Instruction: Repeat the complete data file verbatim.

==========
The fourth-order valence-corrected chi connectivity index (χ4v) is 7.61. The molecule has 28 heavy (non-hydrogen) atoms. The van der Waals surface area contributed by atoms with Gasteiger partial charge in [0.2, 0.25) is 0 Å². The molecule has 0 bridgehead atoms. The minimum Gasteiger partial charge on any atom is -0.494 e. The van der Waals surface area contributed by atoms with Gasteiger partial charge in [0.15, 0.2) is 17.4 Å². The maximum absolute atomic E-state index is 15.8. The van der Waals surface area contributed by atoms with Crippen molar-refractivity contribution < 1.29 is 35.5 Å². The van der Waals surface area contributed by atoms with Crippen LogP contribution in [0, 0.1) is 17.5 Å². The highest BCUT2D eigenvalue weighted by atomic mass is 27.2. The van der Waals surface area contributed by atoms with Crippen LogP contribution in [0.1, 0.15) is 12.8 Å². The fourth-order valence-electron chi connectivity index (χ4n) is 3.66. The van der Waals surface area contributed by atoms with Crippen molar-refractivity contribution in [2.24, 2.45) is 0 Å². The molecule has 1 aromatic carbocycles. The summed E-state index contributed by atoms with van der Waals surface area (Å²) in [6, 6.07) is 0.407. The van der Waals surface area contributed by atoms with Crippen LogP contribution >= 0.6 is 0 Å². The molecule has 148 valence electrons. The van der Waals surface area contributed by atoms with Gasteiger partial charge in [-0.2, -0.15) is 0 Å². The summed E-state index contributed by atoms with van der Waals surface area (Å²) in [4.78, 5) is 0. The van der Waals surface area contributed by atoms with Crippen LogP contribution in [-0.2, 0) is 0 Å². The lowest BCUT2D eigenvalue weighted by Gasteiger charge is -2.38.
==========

The fourth-order valence-corrected chi connectivity index (χ4v) is 7.61. The molecule has 28 heavy (non-hydrogen) atoms. The van der Waals surface area contributed by atoms with Gasteiger partial charge in [0.2, 0.25) is 0 Å². The molecule has 0 bridgehead atoms. The minimum Gasteiger partial charge on any atom is -0.494 e. The van der Waals surface area contributed by atoms with Gasteiger partial charge in [0.15, 0.2) is 17.4 Å². The maximum absolute atomic E-state index is 15.8. The van der Waals surface area contributed by atoms with Crippen molar-refractivity contribution < 1.29 is 35.5 Å². The van der Waals surface area contributed by atoms with Crippen LogP contribution in [0, 0.1) is 17.5 Å². The highest BCUT2D eigenvalue weighted by atomic mass is 27.2. The van der Waals surface area contributed by atoms with Crippen LogP contribution in [0.1, 0.15) is 12.8 Å². The fourth-order valence-electron chi connectivity index (χ4n) is 3.66. The van der Waals surface area contributed by atoms with Crippen molar-refractivity contribution in [2.24, 2.45) is 0 Å². The molecule has 1 aromatic carbocycles. The summed E-state index contributed by atoms with van der Waals surface area (Å²) in [6, 6.07) is 0.407. The van der Waals surface area contributed by atoms with Crippen LogP contribution >= 0.6 is 0 Å². The molecule has 148 valence electrons. The van der Waals surface area contributed by atoms with Gasteiger partial charge in [-0.2, -0.15) is 0 Å². The summed E-state index contributed by atoms with van der Waals surface area (Å²) in [4.78, 5) is 0. The van der Waals surface area contributed by atoms with Crippen LogP contribution in [-0.2, 0) is 0 Å². The lowest BCUT2D eigenvalue weighted by Gasteiger charge is -2.38.